But I didn’t see any bears. And not many people. Just me and my thoughts. And my no thoughts. Straining uphill. Testing my legs and my lungs. Then getting to the top and resting my legs and my lungs. Just enjoying the view. A beautiful view. A small moment of peace. A big view.

Big things crush small things. But sometimes small things win.

Picture B_20200628_090010

Watermelon in the Rain

It’s raining again. On Vancouver Island. Which as newsflashes go is right up there with “Trump Says Something Stupid.

On a walk this morning my daughter, cold, wet and shivering, asked when the rain would stop.

I answered honestly. “Never.”

She knew I was teasing.

So I told her the real truth. “In forty years.”

That’s how it feels anyway.

I have no right to complain. I choose to move here. To an island. With rainforests on it.

There are positives. Like between November and March it rarely snows. And you can count on seeing the sun. At least once a month.

We had a glorious April. Sun almost daily. Light and heat. At a time when the darkness of COVID was shattering the lives of so many people, we walked in magnificent forests with sunshine streaming through, creating a mosaic of sparkling shadows to rival anything the finest art gallery in the world could offer.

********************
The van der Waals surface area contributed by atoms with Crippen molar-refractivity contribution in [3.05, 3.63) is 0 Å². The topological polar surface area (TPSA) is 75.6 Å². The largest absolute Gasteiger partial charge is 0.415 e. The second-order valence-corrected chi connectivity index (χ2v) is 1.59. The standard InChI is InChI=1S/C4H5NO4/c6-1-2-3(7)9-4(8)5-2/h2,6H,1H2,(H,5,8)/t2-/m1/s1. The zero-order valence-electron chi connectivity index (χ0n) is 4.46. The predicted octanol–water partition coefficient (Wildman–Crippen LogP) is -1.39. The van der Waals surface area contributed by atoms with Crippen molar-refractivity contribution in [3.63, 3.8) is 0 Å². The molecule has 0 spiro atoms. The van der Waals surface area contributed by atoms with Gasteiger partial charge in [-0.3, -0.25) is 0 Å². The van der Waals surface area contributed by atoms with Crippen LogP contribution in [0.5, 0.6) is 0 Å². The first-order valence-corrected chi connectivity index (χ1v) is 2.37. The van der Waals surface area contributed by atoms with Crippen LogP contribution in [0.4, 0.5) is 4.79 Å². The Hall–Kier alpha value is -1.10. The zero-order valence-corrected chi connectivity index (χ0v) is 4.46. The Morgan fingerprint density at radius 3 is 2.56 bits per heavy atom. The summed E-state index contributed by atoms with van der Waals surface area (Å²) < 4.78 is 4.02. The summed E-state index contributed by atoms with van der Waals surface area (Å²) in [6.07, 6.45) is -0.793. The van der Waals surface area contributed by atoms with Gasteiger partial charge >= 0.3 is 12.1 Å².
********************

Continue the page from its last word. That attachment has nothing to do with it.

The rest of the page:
In April I ran in shorts and a t-shirt. I needed sunscreen.

Today we’re drinking hot chocolate. It’s drizzling between rainstorms and the clouds look like they’ve captured the sun and banished it forever on this Victoria Day long weekend. The unofficial start of summer.

Some people embrace this weather. Our neighbour loaded up his paddleboard and headed down to the ocean.

I’ve tried. But I can’t. Not when the grey and rain and blah seem to never go away. When the 7-day forecast on the nightly news shows: rain, showers, cloudy, rain, rain, showers, rain.